Once the new thermostat is in place, you can reconnect the wires and test it for continuity as well. If everything is in working order, you can return the covers and turn on the electricity to your water heater. Make sure you let a little bit of hot water run through to ensure the thermostat is calibrated correctly.

While a water heater is an expensive investment, it’s not something that should be ignored. The cost of heating your water accounts for about 20 percent of your household budget, so making sure your water heater is up to snuff is essential for comfort and safety. If you have any questions about your water heater repair or maintenance, feel free to contact us! We’re always here to help. Also, don’t forget to schedule regular water heater cleanings to keep your home comfortable and efficient.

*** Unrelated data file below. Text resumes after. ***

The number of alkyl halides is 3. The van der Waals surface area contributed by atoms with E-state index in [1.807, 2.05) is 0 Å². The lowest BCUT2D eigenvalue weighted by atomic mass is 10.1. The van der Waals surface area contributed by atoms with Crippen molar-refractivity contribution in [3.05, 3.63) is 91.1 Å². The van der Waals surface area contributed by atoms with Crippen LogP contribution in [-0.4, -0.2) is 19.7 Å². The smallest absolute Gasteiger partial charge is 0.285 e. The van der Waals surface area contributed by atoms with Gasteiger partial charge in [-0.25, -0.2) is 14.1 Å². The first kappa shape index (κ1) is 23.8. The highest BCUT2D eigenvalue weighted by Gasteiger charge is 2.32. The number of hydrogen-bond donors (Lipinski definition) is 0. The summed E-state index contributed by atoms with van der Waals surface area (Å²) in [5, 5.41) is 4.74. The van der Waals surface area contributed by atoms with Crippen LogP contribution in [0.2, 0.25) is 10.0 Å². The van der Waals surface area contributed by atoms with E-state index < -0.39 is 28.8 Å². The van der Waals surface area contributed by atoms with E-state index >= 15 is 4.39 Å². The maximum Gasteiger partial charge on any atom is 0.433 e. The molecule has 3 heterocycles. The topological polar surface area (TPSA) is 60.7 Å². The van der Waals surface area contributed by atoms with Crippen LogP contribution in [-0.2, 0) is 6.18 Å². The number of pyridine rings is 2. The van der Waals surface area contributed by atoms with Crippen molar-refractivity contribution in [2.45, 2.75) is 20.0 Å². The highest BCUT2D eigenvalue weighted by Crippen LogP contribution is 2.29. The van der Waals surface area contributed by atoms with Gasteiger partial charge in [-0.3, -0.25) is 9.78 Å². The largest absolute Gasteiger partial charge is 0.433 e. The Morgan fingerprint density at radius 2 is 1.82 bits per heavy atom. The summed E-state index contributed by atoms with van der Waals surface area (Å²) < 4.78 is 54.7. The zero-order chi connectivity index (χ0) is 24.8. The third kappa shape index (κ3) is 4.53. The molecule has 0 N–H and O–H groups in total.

If you have an electric water heater, the element is what keeps it going. This is a small, yet crucial part that, if worn out, will cause hot water to stop flowing. If yours is having issues, it may be time to replace it.

First, make sure you are safe to work on this project. If you are not comfortable with working around electricity, it is best to leave this job to a professional. If you can, try to find a local electrician that can help you with your electric water heater repairs.

Next, turn off power to the tank using the circuit breaker or removing the fuse that controls it. Then drain the tank by connecting a hose to the valve at the bottom of the tank and directing it to a drain or bucket. Make sure the tank is completely empty before you move on. Once the tank is drained, remove the access panel covering the element on the side of the tank and disconnect the wires from it. You should hear a crackling sound as it breaks apart, so listen carefully.